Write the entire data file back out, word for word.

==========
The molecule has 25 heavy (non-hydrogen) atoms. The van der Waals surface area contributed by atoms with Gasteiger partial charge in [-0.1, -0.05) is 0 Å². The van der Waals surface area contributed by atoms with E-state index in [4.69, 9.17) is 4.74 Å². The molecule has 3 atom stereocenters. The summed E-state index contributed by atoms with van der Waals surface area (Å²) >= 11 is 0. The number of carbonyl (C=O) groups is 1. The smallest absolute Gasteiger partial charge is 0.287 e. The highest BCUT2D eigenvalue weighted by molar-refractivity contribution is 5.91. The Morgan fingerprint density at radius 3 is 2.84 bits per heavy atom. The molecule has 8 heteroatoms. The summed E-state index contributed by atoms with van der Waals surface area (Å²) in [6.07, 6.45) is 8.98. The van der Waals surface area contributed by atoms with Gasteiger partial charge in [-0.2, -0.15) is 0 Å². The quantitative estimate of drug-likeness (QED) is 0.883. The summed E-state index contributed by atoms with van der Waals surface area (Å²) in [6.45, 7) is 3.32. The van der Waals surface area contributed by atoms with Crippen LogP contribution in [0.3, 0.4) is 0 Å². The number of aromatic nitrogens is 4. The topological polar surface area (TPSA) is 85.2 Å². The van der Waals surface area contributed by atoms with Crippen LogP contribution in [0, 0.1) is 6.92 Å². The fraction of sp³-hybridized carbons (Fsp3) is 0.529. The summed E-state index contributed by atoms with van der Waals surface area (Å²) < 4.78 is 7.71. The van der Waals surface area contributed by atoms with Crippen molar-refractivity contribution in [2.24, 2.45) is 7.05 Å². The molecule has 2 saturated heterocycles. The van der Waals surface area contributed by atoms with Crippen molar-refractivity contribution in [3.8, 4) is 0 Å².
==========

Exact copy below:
The molecule has 25 heavy (non-hydrogen) atoms. The van der Waals surface area contributed by atoms with Gasteiger partial charge in [-0.1, -0.05) is 0 Å². The van der Waals surface area contributed by atoms with E-state index in [4.69, 9.17) is 4.74 Å². The molecule has 3 atom stereocenters. The summed E-state index contributed by atoms with van der Waals surface area (Å²) >= 11 is 0. The number of carbonyl (C=O) groups is 1. The smallest absolute Gasteiger partial charge is 0.287 e. The highest BCUT2D eigenvalue weighted by molar-refractivity contribution is 5.91. The Morgan fingerprint density at radius 3 is 2.84 bits per heavy atom. The molecule has 8 heteroatoms. The summed E-state index contributed by atoms with van der Waals surface area (Å²) in [6.07, 6.45) is 8.98. The van der Waals surface area contributed by atoms with Gasteiger partial charge in [-0.2, -0.15) is 0 Å². The quantitative estimate of drug-likeness (QED) is 0.883. The summed E-state index contributed by atoms with van der Waals surface area (Å²) in [6.45, 7) is 3.32. The van der Waals surface area contributed by atoms with Crippen LogP contribution in [0.3, 0.4) is 0 Å². The number of aromatic nitrogens is 4. The topological polar surface area (TPSA) is 85.2 Å². The van der Waals surface area contributed by atoms with Crippen LogP contribution in [0, 0.1) is 6.92 Å². The fraction of sp³-hybridized carbons (Fsp3) is 0.529. The summed E-state index contributed by atoms with van der Waals surface area (Å²) < 4.78 is 7.71. The van der Waals surface area contributed by atoms with Crippen molar-refractivity contribution in [2.24, 2.45) is 7.05 Å². The molecule has 2 saturated heterocycles. The van der Waals surface area contributed by atoms with Crippen molar-refractivity contribution in [3.8, 4) is 0 Å².